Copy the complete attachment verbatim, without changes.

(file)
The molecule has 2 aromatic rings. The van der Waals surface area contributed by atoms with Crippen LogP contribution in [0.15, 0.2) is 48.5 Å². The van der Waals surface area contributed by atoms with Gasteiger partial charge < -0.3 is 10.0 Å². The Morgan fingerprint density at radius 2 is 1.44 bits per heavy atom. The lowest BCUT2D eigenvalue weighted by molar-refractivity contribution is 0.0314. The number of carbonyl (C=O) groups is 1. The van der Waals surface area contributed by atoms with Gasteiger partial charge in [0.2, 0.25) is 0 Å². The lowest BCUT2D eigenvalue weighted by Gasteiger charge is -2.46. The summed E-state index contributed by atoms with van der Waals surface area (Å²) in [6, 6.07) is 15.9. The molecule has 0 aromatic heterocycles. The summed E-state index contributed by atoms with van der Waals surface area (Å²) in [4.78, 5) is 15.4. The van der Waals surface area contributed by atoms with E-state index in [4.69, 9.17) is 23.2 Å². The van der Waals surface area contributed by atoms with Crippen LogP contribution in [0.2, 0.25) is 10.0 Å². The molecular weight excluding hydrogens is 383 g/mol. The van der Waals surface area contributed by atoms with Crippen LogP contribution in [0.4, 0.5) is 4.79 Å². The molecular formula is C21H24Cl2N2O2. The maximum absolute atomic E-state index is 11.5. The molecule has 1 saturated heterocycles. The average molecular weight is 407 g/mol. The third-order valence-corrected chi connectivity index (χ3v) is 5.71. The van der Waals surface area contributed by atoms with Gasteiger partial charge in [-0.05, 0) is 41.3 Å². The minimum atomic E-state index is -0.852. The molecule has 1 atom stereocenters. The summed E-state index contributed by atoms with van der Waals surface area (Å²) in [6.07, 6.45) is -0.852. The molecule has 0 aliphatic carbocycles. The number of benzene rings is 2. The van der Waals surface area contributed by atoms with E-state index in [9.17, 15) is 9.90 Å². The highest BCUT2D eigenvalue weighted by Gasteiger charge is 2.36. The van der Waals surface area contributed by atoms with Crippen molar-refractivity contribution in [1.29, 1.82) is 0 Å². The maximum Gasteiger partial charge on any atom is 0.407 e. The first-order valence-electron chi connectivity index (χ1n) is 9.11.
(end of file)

The molecule has 2 aromatic rings. The van der Waals surface area contributed by atoms with Crippen LogP contribution in [0.15, 0.2) is 48.5 Å². The van der Waals surface area contributed by atoms with Gasteiger partial charge < -0.3 is 10.0 Å². The Morgan fingerprint density at radius 2 is 1.44 bits per heavy atom. The lowest BCUT2D eigenvalue weighted by molar-refractivity contribution is 0.0314. The number of carbonyl (C=O) groups is 1. The van der Waals surface area contributed by atoms with Gasteiger partial charge in [0.2, 0.25) is 0 Å². The lowest BCUT2D eigenvalue weighted by Gasteiger charge is -2.46. The summed E-state index contributed by atoms with van der Waals surface area (Å²) in [6, 6.07) is 15.9. The molecule has 0 aromatic heterocycles. The summed E-state index contributed by atoms with van der Waals surface area (Å²) in [4.78, 5) is 15.4. The van der Waals surface area contributed by atoms with E-state index in [4.69, 9.17) is 23.2 Å². The van der Waals surface area contributed by atoms with Crippen LogP contribution in [0.2, 0.25) is 10.0 Å². The molecular weight excluding hydrogens is 383 g/mol. The van der Waals surface area contributed by atoms with Crippen LogP contribution in [0.4, 0.5) is 4.79 Å². The molecular formula is C21H24Cl2N2O2. The maximum absolute atomic E-state index is 11.5. The molecule has 1 saturated heterocycles. The average molecular weight is 407 g/mol. The third-order valence-corrected chi connectivity index (χ3v) is 5.71. The van der Waals surface area contributed by atoms with Gasteiger partial charge in [-0.05, 0) is 41.3 Å². The minimum atomic E-state index is -0.852. The molecule has 1 atom stereocenters. The summed E-state index contributed by atoms with van der Waals surface area (Å²) in [6.07, 6.45) is -0.852. The molecule has 0 aliphatic carbocycles. The number of benzene rings is 2. The van der Waals surface area contributed by atoms with E-state index in [9.17, 15) is 9.90 Å². The highest BCUT2D eigenvalue weighted by Gasteiger charge is 2.36. The van der Waals surface area contributed by atoms with Crippen molar-refractivity contribution in [1.29, 1.82) is 0 Å². The maximum Gasteiger partial charge on any atom is 0.407 e. The first-order valence-electron chi connectivity index (χ1n) is 9.11.